FERGUSON, Mo. — A silent march and a day of civil disobedience are among the events being planned for next month in Ferguson to mark the first anniversary of the fatal shooting of a black 18-year-old by a white police officer, an event that galvanized the "Black Lives Matter" movement.
Organizers are calling it the "Ferguson Uprising Commemoration Weekend." Plans announced Monday include a silent march starting at 11 a.m. Aug. 9 from Canfield Drive, where Michael Brown was killed, to Greater St. Mark Family Church.
The agenda from the Ferguson Action Council includes an art event, rap and rock concerts. It calls for Aug. 10 to be a "Day of Civil Disobedience and National Call to Action." Messages seeking clarification about what sort of civil disobedience is planned were not returned.
The Ferguson Action Council brings together several groups active in protests — the Don't Shoot Coalition, Hands Up United, the Organization for Black Struggle and others.
"The racial disparities in police shootings have caused our community to take a stand for black lives," Kayla Reed of Organization for Black Struggle said in a statement. "One year later we continue to grow and organize to transform a system that has for too long oppressed people of color."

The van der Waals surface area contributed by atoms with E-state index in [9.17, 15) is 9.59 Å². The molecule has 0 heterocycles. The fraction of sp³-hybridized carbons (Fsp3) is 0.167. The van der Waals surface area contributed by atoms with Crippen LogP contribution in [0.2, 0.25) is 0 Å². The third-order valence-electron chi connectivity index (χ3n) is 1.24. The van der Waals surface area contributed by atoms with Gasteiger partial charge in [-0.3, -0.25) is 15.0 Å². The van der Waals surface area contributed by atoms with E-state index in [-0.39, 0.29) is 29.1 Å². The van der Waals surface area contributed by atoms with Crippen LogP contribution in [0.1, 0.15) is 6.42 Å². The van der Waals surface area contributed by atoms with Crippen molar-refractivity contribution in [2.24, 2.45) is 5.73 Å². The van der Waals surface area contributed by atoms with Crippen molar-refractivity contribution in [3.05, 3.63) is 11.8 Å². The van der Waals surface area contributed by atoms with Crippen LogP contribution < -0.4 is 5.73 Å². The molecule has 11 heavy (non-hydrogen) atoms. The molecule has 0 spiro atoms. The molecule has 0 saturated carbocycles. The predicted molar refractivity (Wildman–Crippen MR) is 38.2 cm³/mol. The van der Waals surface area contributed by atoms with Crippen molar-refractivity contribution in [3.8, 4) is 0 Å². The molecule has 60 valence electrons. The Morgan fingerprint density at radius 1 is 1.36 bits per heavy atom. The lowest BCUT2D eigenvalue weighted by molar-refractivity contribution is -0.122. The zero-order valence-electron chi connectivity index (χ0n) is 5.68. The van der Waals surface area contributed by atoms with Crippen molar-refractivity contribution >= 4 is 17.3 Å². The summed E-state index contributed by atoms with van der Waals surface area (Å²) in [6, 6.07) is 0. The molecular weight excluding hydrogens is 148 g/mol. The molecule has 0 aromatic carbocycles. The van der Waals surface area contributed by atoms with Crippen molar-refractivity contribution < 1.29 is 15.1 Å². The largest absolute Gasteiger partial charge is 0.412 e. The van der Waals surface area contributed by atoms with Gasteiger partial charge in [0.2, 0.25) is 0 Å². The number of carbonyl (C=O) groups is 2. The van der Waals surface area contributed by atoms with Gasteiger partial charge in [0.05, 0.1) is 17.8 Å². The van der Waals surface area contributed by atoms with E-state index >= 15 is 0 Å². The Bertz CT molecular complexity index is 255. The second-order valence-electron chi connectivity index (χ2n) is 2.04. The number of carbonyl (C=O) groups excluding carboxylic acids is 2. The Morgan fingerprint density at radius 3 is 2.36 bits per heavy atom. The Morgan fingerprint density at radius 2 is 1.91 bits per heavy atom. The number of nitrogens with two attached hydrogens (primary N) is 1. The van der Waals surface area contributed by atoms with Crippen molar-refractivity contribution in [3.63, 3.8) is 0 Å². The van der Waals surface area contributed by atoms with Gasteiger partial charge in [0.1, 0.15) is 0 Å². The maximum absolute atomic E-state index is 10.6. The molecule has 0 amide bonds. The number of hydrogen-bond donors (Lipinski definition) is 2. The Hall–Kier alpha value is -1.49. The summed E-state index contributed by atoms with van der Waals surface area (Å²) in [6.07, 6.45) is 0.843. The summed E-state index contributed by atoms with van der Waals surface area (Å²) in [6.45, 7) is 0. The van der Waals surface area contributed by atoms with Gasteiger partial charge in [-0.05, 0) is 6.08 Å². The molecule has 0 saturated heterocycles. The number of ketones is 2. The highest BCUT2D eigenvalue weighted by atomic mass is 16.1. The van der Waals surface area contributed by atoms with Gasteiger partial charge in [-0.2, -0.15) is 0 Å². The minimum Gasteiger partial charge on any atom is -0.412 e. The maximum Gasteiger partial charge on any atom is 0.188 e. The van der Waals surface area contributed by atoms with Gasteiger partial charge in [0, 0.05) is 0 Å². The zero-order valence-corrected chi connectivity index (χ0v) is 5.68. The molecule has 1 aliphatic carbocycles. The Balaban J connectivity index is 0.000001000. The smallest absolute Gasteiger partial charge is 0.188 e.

Brown, who was black and unarmed, was killed during a confrontation with Ferguson officer Darren Wilson on Aug. 9, 2014. Though some witnesses claimed that Brown had his hands up in surrender, both a St. Louis County grand jury and the U.S. Department of Justice cleared Wilson of wrongdoing. He resigned from the police force in November.
A separate Justice Department investigation was critical of Ferguson's policing and municipal court practices. The police chief, city manager and municipal judge in the St. Louis suburb resigned within days of the DOJ report.
On Monday, one of the areas hardest hit by the unrest got some sprucing ahead of the anniversary. Hundreds of volunteers converged to pick up litter and rip out weeds along a roughly three-mile West Florissant Avenue, including areas in front of stores still boarded up months after damage from looting and fires. The effort was conceived by KMOX radio personality Charlie Brennan.
"This brings people over here who are thinking Ferguson is a crime-ridden, messed-up hellhole," said Roy Gillespie, from St. Louis city's Central West End, who helped organize Monday's cleanup he insisted was more about fostering regional unity that actually ridding the place of rubbish.
Gillespie had some of his proof across the street. Joe Faber — a 54-year-old white man from Webster Groves, helped Tony Rice, who is black, clear a sidewalk stretch and a fenced-in area of litter. The two men hadn't met previously, and Faber already considered him "my new friend," offering to cool him with a dousing from his water bottle.
"It's pretty cool to see all different types of people here — young, old, black, white, yellow," Faber said. "Working side by side, it's fun. It's the human spirit."